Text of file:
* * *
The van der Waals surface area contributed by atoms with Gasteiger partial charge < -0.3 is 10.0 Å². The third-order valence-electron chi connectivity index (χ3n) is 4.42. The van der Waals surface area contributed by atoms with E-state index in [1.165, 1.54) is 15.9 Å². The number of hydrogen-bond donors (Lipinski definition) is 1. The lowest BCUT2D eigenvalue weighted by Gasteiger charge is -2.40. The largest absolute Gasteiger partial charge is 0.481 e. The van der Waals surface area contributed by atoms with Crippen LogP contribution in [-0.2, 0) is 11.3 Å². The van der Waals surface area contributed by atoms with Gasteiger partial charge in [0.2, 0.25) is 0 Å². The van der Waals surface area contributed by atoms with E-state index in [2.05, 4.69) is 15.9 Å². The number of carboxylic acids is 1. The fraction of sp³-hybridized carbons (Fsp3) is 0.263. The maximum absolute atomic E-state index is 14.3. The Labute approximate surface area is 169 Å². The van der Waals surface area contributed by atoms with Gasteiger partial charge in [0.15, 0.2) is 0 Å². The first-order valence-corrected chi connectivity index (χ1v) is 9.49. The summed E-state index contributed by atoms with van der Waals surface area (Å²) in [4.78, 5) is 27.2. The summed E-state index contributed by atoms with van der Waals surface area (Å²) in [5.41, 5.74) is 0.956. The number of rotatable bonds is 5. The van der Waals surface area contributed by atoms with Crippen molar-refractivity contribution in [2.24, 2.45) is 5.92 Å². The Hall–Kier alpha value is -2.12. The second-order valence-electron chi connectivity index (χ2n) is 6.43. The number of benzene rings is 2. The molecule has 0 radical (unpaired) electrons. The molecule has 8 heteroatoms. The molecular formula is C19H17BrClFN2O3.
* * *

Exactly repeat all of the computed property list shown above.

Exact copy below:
The van der Waals surface area contributed by atoms with Gasteiger partial charge < -0.3 is 10.0 Å². The third-order valence-electron chi connectivity index (χ3n) is 4.42. The van der Waals surface area contributed by atoms with E-state index in [1.165, 1.54) is 15.9 Å². The number of hydrogen-bond donors (Lipinski definition) is 1. The lowest BCUT2D eigenvalue weighted by Gasteiger charge is -2.40. The largest absolute Gasteiger partial charge is 0.481 e. The van der Waals surface area contributed by atoms with Crippen LogP contribution in [-0.2, 0) is 11.3 Å². The van der Waals surface area contributed by atoms with Gasteiger partial charge in [0.2, 0.25) is 0 Å². The van der Waals surface area contributed by atoms with E-state index in [2.05, 4.69) is 15.9 Å². The number of carboxylic acids is 1. The fraction of sp³-hybridized carbons (Fsp3) is 0.263. The maximum absolute atomic E-state index is 14.3. The Labute approximate surface area is 169 Å². The van der Waals surface area contributed by atoms with Gasteiger partial charge in [0.15, 0.2) is 0 Å². The first-order valence-corrected chi connectivity index (χ1v) is 9.49. The summed E-state index contributed by atoms with van der Waals surface area (Å²) in [4.78, 5) is 27.2. The summed E-state index contributed by atoms with van der Waals surface area (Å²) in [5.41, 5.74) is 0.956. The number of rotatable bonds is 5. The van der Waals surface area contributed by atoms with Crippen molar-refractivity contribution in [2.24, 2.45) is 5.92 Å². The Hall–Kier alpha value is -2.12. The second-order valence-electron chi connectivity index (χ2n) is 6.43. The number of benzene rings is 2. The molecule has 0 radical (unpaired) electrons. The molecule has 8 heteroatoms. The molecular formula is C19H17BrClFN2O3.